New York State Court of Claims

New York State Court of Claims

DICKENS v. THE STATE OF NEW YORK, #2005-019-009, Claim No. 100119


Claimant testified he slipped and fell in puddle of water in mess hall of correctional facility. Based on trial evidence, court found claimant failed to establish the presence of a dangerous condition and, even assuming the presence of a dangerous condition, that claimant failed to establish that the State created or had constructive or actual notice of said condition in time to rectify the condition. Claim dismissed.

Case Information

DARRYL DICKENS, #97 A 0167 The court has sua sponte amended the caption to reflect the State of New York as the only proper defendant.
Claimant short name:
Footnote (claimant name) :

Footnote (defendant name) :
The court has sua sponte amended the caption to reflect the State of New York as the only proper defendant.
Third-party claimant(s):

Third-party defendant(s):

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Cross-motion number(s):

Claimant's attorney:
Defendant's attorney:
HON. ELIOT SPITZER, ATTORNEY GENERALBY: Joseph F. Romani, Assistant Attorney General, of counsel
Third-party defendant's attorney:

Signature date:
April 18, 2005

Official citation:

Appellate results:

See also (multicaptioned case)

Claimant, an inmate appearing pro se, alleges that he slipped and fell in a puddle of water on the dining area mess hall floor at the Elmira Correctional Facility due to the failure of the State of New York (hereinafter "State") to follow safety procedures and guidelines. A trial of this claim was held at Elmira Correctional Facility on November 15, 2004. The parties were granted additional time to submit post-trial memoranda with the last such submission having been received by the court on April 1, 2005.[1]

On November 2, 1997, at approximately 5:00 p.m., claimant entered the mess hall dining area with other inmates for their evening meal. Upon entering the mess hall, claimant testified he noticed water on the floor under a table and advised Correction Officer Wilcox who was nearby about the presence of the water. Claimant testified that Officer Wilcox directed him to sit at the table despite the puddle underneath and so he proceeded to the table carefully. Further, claimant testified that during the meal he tried to get a nearby sergeant to clean up the puddle, but to no avail. Thereafter, claimant testified that after finishing his meal he got up, but slipped and fell in the puddle resulting in various personal injuries. On cross-examination, claimant estimated the size of the puddle to be between 20-25 feet long and at least a 1/4 inch deep spanning the length of two tables.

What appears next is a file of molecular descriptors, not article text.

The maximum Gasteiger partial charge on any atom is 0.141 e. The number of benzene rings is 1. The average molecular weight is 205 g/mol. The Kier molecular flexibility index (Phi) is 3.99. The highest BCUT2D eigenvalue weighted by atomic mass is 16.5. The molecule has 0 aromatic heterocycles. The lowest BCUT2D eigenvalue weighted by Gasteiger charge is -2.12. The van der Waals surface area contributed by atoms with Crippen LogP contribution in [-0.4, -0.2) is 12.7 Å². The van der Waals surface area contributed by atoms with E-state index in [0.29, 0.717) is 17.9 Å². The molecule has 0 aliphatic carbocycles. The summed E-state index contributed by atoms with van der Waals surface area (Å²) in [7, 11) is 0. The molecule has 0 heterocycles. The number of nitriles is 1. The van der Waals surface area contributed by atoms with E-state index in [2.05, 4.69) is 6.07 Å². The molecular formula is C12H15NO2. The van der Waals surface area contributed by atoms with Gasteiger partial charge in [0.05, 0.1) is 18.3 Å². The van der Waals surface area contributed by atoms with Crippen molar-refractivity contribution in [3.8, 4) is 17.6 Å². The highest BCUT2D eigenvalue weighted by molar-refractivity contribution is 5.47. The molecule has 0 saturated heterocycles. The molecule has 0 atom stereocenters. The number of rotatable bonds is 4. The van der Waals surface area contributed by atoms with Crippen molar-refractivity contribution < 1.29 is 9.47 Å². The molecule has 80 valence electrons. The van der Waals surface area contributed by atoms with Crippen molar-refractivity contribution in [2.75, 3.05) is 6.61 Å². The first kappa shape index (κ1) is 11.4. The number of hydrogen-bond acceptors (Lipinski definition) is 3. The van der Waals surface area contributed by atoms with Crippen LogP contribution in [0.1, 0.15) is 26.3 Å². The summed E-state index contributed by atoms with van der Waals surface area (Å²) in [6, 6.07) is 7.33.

At trial, the State called Correction Officer Wilcox as a witness, one of the correction officers on duty in the mess hall area on the day the accident. Officer Wilcox testified that claimant never complained to him of a puddle on the mess hall floor on the day of this accident and that he was not aware of any puddle under the tables until after claimant fell. Further, Officer Wilcox testified that although food and/or liquids do occasionally spill in the mess hall, they are cleaned up as promptly as possible. Additionally, Officer Wilcox stated that if the puddle had been as large as testified to by claimant on cross-examination, the inmates would not have been allowed into the mess hall area until it was cleaned.

Also at trial, the court viewed a videotape submitted by the claimant showing the mess hall on the date of this accident and during the meal in question. The videotape shows a correction officer inspecting the mess hall before allowing inmates into the area, but the videotape does not clearly show the floor where claimant fell. Although claimant can be seen falling in the videotape, the cause of his fall cannot be identified, nor is there any clearly identifiable discussion between claimant and any correction officer.